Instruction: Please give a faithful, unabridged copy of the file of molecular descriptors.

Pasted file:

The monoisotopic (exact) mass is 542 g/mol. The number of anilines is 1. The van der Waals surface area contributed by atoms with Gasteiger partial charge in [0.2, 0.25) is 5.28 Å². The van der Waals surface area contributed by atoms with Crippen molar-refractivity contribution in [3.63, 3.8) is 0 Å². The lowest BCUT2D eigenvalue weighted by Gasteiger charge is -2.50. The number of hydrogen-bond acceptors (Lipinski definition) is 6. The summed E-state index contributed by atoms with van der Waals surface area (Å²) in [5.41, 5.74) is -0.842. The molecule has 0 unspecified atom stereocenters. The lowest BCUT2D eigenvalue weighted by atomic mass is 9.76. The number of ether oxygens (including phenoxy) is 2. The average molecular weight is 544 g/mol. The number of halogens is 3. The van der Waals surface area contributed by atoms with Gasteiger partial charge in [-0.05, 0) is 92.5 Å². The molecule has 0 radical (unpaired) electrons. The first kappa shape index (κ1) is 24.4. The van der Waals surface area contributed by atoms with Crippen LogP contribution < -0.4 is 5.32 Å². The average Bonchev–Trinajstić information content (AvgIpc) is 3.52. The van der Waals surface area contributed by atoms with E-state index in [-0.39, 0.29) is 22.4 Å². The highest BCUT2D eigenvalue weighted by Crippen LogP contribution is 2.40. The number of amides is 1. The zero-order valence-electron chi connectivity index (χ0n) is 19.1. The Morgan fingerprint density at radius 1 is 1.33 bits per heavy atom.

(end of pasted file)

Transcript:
The monoisotopic (exact) mass is 542 g/mol. The number of anilines is 1. The van der Waals surface area contributed by atoms with Gasteiger partial charge in [0.2, 0.25) is 5.28 Å². The van der Waals surface area contributed by atoms with Crippen molar-refractivity contribution in [3.63, 3.8) is 0 Å². The lowest BCUT2D eigenvalue weighted by Gasteiger charge is -2.50. The number of hydrogen-bond acceptors (Lipinski definition) is 6. The summed E-state index contributed by atoms with van der Waals surface area (Å²) in [5.41, 5.74) is -0.842. The molecule has 0 unspecified atom stereocenters. The lowest BCUT2D eigenvalue weighted by atomic mass is 9.76. The number of ether oxygens (including phenoxy) is 2. The average molecular weight is 544 g/mol. The number of halogens is 3. The van der Waals surface area contributed by atoms with Gasteiger partial charge in [-0.05, 0) is 92.5 Å². The molecule has 0 radical (unpaired) electrons. The first kappa shape index (κ1) is 24.4. The van der Waals surface area contributed by atoms with Crippen LogP contribution < -0.4 is 5.32 Å². The average Bonchev–Trinajstić information content (AvgIpc) is 3.52. The van der Waals surface area contributed by atoms with E-state index in [-0.39, 0.29) is 22.4 Å². The highest BCUT2D eigenvalue weighted by Crippen LogP contribution is 2.40. The number of amides is 1. The zero-order valence-electron chi connectivity index (χ0n) is 19.1. The Morgan fingerprint density at radius 1 is 1.33 bits per heavy atom.